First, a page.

Digital Cameras - Konica Minolta Dimage Z3 Test Images
|I've begun including links in our reviews to a Thumber-generated index page for the test shots. The Thumber data includes a host of information on the images, including shutter speed, ISOsetting, compression setting, etc. Rather than clutter the page below with *all*that detail, we're posting the Thumber index so only those interested inthe information need wade through it!|
High resolution and a lot of fine detail. Good overall color, high contrast, but the low-contrast option helps a lot.
digicams, which is precisely why I set it up this way, and why I shoot it with no fill flash or reflector to open the shadows. The object is to hold both highlight and shadow detail without producing a "flat" picture with muddy colors, and the Dimage Z3 performed well, though with high contrast at its default settings.
The shots above were taken with a +0.7 EV exposure compensation adjustment, one with the camera's contrast adjustment set to "low", the other set to normal. The low contrast option did an excellent job of holding onto highlight detail, although it left the shadows a little dark. (In hindsight, I'm wishing I'd tried a shot with +1 EV of exposure boost, with the contrast set to low here.) I went with the normal contrast shot for the camera's main selection for this test, due to the darkness of the low-contrast shot, but I suspect the best result would be with low contrast and more exposure boost. The camera's Manual white balance setting produced the most accurate white value on Marti's shirt, as the Auto and Daylight settings both produced warmer images.
Marti's skin tones look very good here, and the blue flowers in the bouquet are pretty accurate too, just a little dark. (This is a difficult blue for many digicams to grapple with, and is in reality a pretty pure light navy.) The color here is pretty accurate, but that's also to say that it's a little less saturated than that of most consumer cameras, so those used to pumped-up color may not find the Z3's as appealing. Resolution is high, and a lot of fine detail is visible throughout the frame. Detail is also pretty good in the shadows, although image noise is a little high there.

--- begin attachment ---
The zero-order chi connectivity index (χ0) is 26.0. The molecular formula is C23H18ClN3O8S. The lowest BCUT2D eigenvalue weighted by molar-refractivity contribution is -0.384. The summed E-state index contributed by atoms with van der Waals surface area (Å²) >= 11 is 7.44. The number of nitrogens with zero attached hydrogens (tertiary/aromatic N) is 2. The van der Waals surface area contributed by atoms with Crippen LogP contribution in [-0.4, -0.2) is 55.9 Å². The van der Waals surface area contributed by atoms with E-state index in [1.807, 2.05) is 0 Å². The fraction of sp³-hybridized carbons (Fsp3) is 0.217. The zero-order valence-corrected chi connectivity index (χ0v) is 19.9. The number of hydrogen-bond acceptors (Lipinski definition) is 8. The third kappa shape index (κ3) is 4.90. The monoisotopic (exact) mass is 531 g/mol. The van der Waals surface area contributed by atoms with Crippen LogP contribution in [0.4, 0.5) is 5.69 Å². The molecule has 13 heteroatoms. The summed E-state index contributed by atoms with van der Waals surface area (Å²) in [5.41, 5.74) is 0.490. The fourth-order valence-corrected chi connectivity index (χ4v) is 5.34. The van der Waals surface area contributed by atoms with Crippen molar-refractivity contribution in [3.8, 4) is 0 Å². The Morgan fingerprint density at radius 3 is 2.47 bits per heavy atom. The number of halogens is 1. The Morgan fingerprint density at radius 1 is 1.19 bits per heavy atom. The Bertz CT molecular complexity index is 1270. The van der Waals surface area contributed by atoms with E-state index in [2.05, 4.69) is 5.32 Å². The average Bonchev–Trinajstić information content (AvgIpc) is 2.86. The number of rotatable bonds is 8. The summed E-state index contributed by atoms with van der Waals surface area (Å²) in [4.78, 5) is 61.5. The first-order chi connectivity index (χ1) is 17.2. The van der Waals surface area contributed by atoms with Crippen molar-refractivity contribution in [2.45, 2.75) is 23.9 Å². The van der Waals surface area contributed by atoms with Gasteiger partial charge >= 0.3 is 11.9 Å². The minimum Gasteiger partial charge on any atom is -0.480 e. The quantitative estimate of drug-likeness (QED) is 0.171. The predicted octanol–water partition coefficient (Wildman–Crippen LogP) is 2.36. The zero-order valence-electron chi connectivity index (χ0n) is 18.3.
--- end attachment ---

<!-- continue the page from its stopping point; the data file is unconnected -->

To view the entire exposure series from zero to +1.3 EV, see files Z3OUTMP0.HTM
through Z3OUTMP4.HTM on the thumbnail index page.
Excellent resolution and detail, but high contrast once again.
Exposure is similar to the wider shot above, though color balance is warmer from the Auto white balance setting. The shot at right was taken at the default exposure setting, which has high contrast and bright highlights, with slightly dark midtones. The Z3's generous 12x zoom lens helps prevent any geometric distortion of Marti's face, an important feature for close-in portraits like this. Detail and resolution are much higher in this close-up shot, with great clarity in the fine details of Marti's face and hair, although the finest details are a little coarse. The cloth background and fabric leaves also show a lot of fine detail.
To view the entire exposure series from -0.3 to +1.0 EV, see files Z3FACAM1.HTM
through Z3FACAP3.HTM on the thumbnail index page.
Indoor Portrait, Flash:
A fairly bright flash, with good coverage. A strong warm cast from the incandescent background lights though.
The Z3's built-in flash illuminated the subject fairly well with a +0.7 exposure compensation boost, as the exposure was slightly dim at the default exposure. Overall color is warm, with an orange-pink cast from the background incandescent lighting. The camera's Slow-Sync flash mode produced slightly better results (with a +0.3 EV exposure compensation adjustment), with more even lighting. The warm cast is still present, but isn't as strong on Marti's face or on the white shirt.
To view the entire exposure series from -0.3 to +1.0 EV in the normal flash mode, see files Z3INFM1.HTM through Z3INFP3.HTM on the thumbnail index page.
To view the same exposure series in the Slow-Sync flash mode, see files
Z3INFSM1.HTM through Z3INFSP3.HTM, also on the thumbnail
Indoor Portrait, No Flash:
Trouble with auto white balance, but good color with the Incandescent white balance, and good exposure as well.
This shot is always a very tough test of a camera's white balance capability,
given the strong, yellowish color cast of the household incandescent bulbs
used for the lighting. The Z3's Incandescent
white balance setting did the best job here, though the white shirt does
have a slight reddish cast. (Actually doing a nice job of evoking the
warmth of the original scene, without leaving so much color that it interferes
with the image.) While the Manual setting produced
a more neutral white value on the shirt, overall color wasn't as pleasing.
(The Auto setting had some trouble here, and
produced a very strong warm cast.) Marti's skin tones look pretty good,